Sunday, August 8, 2021

Someone Like You by Sarah Dessen

 

The weakest Sarah Dessen book I've read so far.

So I'm doing this project that you're probably tired of hearing about at this point, but in case you haven't heard me yapping about it yet, it's called the Literary Sad Girl Canon, and it's basically me rereading some of my old faves (or not-so-faves) and seeing how the books I read when I was younger hold up now.

Sarah Dessen was one of the staple authors of my teen years. I can guarantee that she was on the shelves of probably most of the girls in my middle school and high school classes. There just weren't that many authors like her who wrote about what she did, and if there were authors like her, they weren't really being widely publicized and most of us didn't have internet to tell us about it. We had what we had.

SOMEONE LIKE YOU, like most of her books, is hard-hitting and jam-packed with emotional content. It's about two girls, Halley and Scarlett, who are best friends. Scarlett finds out that her boyfriend, Michael, died in a car accident and is utterly devastated; her tragedy only peaks when she finds out that she's carrying his baby.

Halley, on the other hand, starts dating Michael's friend, Macon, and they have an intense and maybe not so healthy relationship. Sarah Dessen seems to specialize in writing bad boys. Macon wants to take things to the next level but with her BFF living out the IRL equivalent of a cautionary tale, Halley isn't so sure. Meanwhile, Halley's parents are suspicious of her new boyfriend and taking away her freedoms in an attempt to stifle her relationship, and pretty soon Halley is feeling as trapped as Scarlett.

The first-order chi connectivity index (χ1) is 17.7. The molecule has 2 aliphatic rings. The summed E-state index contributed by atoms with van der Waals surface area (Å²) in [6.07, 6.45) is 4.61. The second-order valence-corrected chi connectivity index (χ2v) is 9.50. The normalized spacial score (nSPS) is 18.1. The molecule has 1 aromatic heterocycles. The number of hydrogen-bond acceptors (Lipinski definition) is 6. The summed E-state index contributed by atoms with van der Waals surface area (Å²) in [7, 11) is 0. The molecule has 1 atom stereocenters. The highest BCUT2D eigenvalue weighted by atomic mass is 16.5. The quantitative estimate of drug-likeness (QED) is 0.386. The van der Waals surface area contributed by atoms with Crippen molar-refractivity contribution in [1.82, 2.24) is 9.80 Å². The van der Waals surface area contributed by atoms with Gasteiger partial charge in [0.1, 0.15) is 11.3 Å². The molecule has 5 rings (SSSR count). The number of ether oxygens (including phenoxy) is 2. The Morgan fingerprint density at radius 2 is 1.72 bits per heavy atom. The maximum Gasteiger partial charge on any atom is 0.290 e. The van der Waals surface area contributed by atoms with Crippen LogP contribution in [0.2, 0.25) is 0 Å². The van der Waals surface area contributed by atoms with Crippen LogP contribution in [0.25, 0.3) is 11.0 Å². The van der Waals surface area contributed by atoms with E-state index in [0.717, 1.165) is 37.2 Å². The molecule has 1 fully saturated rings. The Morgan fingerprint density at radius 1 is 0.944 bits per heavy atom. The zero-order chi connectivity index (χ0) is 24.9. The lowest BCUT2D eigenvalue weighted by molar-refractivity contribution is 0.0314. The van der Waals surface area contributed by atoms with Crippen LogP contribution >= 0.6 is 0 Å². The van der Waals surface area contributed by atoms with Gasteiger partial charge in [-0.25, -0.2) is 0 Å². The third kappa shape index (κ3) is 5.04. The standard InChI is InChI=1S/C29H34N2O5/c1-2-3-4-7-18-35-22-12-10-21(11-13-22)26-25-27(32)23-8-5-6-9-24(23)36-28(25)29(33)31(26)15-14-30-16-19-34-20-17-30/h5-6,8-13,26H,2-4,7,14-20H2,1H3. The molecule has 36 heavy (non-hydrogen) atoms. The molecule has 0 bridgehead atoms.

I can totally see why this book is so unpopular among my friends. I liked the friendship between the two girls, but there is a definite dearth of likable female characters in this book. All the girls are boy-crazy and in it for themselves, and slut-shamed by the protagonist. The mothers are both kind of awful. Scarlett's mother seems to be impulsive and possibly manic-depressive and it's implied that Scarlett takes care of her more than the other way around. Meanwhile, Halley' mom is a self-help parenting guru who uses her relationship with her daughter for guts and glory, and seems to be in it for herself.

I did ultimately end up liking this book but it isn't as strong as JUST LISTEN or DREAMLAND, which were my favorites of this author's growing up. SOMEONE LIKE YOU isn't terrible, but it doesn't stand out, either, and I'm already kind of forgetting the story even though I just finished it a few hours ago.

3 out of 5 stars

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